The NGOs also wanted to spotlight the human tragedy unfolding in the Mediterranean. They largely failed in that, as well. “We rescued 27,000 people, and nobody paid attention,” a woman from SOS Méditerranée observed during one of the panel discussions. Given the current level of attention, at least in Germany and Spain, it will be interesting to see how closely Europeans follow the journey of SOS Méditerranée’s Aquarius when it embarks on a new rescue mission in coming weeks.

Spotlights, and an audience that pays attention to what they illuminate, are much needed. But the focus on what is happening in the Mediterranean sometimes suggests that the main issue is the lack of a safe passage from the African coast to Europe. Much less attention is paid to what is happening, out of sight, in Libya and Algeria.

While Salvini’s policies are undoubtedly informed by racism, or at least the attempt to appeal to racist elements in the Italian electorate, he has a point. For many years, Italy was left in the lurch. With the notable exception of the current Spanish prime minister, the European politicians who recently complained about Salvini’s heartlessness have been reluctant to accommodate irregular migrants rescued in the Mediterranean and to establish whether they are owed protection. Both the idea that Italy is the main culprit, and the suggestion that irregular migration to Europe could be stopped if only migrants could be prevented from departing Libya are naive.

Libya is only one part of a larger picture. Smugglers vary the products they offer if conditions change. As the chance to be rescued close to the Libyan coast and not to be returned to Libya decreases, the boats chosen by smugglers are likely to be better able to cover longer distances. The Italian government’s announcement that it would not let migrants rescued in the central Mediterranean land has led to an increase in departures from Morocco and arrivals in Spain. For June 2018, the Missing Migrants project counted 6926 migrant arrivals in the western Mediterranean (three times as many as last year), compared with 10,297 in the central Mediterranean (two-fifths of last year’s figure).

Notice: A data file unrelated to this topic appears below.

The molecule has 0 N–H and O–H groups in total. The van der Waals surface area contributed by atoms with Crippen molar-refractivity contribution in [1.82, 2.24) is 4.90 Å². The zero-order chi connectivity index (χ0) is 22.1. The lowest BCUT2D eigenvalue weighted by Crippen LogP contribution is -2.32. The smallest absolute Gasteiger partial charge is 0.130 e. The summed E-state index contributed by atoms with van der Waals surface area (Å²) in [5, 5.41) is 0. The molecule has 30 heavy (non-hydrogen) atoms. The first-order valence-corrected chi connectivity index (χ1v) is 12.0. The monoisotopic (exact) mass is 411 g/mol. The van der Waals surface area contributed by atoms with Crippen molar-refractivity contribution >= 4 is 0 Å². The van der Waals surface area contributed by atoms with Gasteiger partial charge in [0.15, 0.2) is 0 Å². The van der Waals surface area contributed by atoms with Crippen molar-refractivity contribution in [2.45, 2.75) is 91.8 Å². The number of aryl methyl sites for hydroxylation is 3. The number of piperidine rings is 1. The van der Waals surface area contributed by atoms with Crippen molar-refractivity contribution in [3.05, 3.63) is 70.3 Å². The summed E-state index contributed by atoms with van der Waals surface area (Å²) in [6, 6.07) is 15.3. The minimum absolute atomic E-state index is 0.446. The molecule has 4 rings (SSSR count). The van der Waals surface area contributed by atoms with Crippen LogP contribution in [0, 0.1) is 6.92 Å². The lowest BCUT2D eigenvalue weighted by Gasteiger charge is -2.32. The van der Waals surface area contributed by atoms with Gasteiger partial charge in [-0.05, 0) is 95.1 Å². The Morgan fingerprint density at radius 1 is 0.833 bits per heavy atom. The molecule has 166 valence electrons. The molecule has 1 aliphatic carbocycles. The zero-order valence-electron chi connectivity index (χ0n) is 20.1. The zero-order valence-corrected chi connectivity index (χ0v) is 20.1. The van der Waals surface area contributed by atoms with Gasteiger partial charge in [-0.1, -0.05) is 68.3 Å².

Finally, it’s important to remember that the commitment to rescuing a fellow human being who is drowning is only one relevant moral response. Another has to do with the underlying reasons why people feel compelled to leave their homes and risk their lives in an attempt to reach Europe. An exhibition showing currently at the German Historical Museum in Berlin highlights the importance of the sea for Europe, from the Greek colonisation some 2800 years ago to today. The comparatively small part of the exhibition that deals with today’s migration across the Mediterranean has the appearance of a belated addition. This is regrettable, because a history museum would have been the right place to explain today’s irregular migration in the context of a longer history that includes, for example, slavery, the exploitation of natural resources, unfair terms of trade, the sale of arms and the support of murderous regimes. Such a history could prompt discussions about moral obligations that exist well before a person is about to drown. ●